The book is very emotional, not emotional like you’re about to cry, but just letting the reader in on what they feel. In these 322 pages I got to know two new persons almost better than my own friends. They are described from their childhood and up until now. It’s the main reason why this is the best book I’ve read for a long time.
It’s very difficult to understand some of the humour in the book because of the lack of knowledge when it comes to the British government and politics. My solution to this problem was to read some reviews of the book on the internet, to find out whether I got things right or not.
I would recommend this book to someone that has knowledge about the British politics. If that person understands English well it’s of course a plus. I think it is important to understand what you are reading before you can make up your mind about the book. That’s why I always read reviews. And I figure if at least one person agrees with me, I know that I got things right. It’s always room for different interpretations on a book of course, but something will also be similar or correct. A fact is a fact no matter what.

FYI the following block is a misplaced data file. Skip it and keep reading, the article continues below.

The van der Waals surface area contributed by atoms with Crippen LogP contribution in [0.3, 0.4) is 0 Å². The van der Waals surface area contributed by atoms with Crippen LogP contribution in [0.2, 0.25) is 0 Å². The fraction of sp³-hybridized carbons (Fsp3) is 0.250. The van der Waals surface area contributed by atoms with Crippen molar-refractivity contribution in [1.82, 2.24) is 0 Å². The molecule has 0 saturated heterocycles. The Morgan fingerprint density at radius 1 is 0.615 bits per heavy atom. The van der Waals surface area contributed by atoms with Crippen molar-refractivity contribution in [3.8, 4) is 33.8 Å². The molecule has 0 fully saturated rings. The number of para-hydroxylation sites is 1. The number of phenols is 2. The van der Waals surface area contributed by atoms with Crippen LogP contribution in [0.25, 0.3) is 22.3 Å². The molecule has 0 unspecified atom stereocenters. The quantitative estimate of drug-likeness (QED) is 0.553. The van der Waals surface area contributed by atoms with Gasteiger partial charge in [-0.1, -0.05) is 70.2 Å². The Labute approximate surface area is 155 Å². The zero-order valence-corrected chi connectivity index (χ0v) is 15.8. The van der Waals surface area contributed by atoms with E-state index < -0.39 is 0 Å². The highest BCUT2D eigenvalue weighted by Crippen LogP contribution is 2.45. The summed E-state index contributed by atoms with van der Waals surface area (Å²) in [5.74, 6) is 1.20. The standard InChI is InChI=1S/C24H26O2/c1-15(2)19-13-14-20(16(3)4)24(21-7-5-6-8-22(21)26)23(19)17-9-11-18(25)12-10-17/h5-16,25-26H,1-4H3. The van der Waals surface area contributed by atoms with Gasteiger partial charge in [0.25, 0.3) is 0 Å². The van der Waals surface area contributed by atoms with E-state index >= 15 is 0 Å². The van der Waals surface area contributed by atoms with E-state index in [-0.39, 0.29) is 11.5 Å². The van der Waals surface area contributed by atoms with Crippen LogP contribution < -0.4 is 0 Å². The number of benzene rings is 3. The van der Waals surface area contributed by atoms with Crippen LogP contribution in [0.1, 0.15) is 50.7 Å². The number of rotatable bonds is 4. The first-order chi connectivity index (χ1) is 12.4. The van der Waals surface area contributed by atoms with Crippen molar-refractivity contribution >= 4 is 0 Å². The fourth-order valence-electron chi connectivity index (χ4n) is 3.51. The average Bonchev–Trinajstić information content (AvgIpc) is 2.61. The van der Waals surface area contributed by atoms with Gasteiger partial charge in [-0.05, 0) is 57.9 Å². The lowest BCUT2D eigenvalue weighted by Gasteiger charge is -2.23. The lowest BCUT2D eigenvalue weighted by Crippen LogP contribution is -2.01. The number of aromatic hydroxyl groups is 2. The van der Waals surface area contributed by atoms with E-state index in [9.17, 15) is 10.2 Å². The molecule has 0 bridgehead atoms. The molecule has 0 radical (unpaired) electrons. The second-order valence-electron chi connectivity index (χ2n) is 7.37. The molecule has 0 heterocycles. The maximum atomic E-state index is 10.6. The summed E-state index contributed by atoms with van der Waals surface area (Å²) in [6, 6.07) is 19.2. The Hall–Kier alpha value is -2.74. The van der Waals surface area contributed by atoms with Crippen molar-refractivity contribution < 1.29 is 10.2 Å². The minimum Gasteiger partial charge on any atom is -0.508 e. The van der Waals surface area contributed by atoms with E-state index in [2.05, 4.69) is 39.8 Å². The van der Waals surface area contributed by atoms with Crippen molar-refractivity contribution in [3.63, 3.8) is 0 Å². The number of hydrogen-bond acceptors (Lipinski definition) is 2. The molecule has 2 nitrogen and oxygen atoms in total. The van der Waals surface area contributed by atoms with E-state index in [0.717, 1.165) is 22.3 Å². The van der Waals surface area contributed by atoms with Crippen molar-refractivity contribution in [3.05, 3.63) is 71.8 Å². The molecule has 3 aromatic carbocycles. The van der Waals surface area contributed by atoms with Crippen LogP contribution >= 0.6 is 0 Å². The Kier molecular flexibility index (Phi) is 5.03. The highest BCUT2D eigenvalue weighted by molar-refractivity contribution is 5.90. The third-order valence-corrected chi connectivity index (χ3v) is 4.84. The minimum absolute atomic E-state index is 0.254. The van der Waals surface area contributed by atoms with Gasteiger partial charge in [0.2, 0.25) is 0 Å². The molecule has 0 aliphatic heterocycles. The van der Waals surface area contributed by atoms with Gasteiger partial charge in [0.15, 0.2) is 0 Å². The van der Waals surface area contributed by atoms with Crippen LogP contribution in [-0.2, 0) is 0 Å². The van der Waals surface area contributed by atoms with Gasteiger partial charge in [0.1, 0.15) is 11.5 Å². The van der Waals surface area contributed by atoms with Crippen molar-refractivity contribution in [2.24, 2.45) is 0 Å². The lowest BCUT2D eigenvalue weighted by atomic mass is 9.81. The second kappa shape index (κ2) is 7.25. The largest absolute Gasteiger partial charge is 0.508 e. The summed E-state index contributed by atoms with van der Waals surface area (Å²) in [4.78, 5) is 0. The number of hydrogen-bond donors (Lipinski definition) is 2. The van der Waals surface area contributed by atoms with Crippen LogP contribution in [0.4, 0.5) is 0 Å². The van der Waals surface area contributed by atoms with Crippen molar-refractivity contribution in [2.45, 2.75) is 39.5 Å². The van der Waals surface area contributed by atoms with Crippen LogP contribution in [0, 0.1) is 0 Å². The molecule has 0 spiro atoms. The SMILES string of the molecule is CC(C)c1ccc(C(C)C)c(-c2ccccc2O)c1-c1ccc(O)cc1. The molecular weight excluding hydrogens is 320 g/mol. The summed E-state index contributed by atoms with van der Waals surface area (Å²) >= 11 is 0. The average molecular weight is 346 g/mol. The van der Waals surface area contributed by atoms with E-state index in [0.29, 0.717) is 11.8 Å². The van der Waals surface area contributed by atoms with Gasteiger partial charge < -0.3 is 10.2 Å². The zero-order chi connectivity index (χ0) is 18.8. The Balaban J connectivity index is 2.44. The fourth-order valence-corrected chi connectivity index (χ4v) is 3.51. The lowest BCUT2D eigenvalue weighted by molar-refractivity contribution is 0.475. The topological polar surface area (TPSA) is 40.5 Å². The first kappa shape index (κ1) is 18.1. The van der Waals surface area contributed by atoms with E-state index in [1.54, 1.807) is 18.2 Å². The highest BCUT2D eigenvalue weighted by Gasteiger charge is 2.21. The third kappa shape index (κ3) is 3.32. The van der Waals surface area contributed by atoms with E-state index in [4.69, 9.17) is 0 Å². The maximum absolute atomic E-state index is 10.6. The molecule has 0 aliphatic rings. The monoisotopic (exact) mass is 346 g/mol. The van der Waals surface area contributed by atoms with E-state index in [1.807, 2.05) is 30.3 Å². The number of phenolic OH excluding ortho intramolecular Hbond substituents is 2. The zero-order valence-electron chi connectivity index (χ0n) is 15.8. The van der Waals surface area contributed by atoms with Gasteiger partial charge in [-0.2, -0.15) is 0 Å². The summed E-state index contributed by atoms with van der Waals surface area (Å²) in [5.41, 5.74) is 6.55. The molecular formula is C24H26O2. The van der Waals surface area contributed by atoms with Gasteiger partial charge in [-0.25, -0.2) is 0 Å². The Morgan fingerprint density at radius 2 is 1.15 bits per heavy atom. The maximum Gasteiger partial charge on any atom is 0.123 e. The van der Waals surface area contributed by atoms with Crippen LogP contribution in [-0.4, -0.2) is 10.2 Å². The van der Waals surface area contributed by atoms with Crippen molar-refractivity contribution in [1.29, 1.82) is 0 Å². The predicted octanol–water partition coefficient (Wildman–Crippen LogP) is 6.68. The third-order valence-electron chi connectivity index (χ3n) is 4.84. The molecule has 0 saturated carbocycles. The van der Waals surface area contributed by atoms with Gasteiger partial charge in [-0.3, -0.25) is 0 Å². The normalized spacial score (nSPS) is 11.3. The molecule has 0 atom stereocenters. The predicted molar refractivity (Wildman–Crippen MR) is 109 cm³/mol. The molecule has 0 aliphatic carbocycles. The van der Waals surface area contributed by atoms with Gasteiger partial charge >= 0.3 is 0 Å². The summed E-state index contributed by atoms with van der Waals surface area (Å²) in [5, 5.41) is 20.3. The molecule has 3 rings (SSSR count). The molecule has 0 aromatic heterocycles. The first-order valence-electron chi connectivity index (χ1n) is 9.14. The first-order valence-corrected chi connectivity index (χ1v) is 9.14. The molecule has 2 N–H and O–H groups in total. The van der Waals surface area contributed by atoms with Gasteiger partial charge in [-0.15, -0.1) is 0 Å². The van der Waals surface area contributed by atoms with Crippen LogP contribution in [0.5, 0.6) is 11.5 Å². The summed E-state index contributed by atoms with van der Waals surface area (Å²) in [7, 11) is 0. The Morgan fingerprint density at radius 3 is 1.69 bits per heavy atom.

The author of the book
The woman that wrote this book is called Sue Townsend and is from England. Her previous
Adrian Mole series: The Secret Diary of Adrian Mole - her best selling book.
The Growing Pains of Adrian Mole, the True Confessions of Adrian Albert Mole
Adrian Mole: The Cappuccino Years Adrian Mole: The Wilderness Years. Other books include:
The Queen and I, Rebuilding Coventry and Ghost Children.
She was born on April 2nd, 1946. She has suffered from diabetes for many years and as a
result of the disease, she was registered blind in 2001.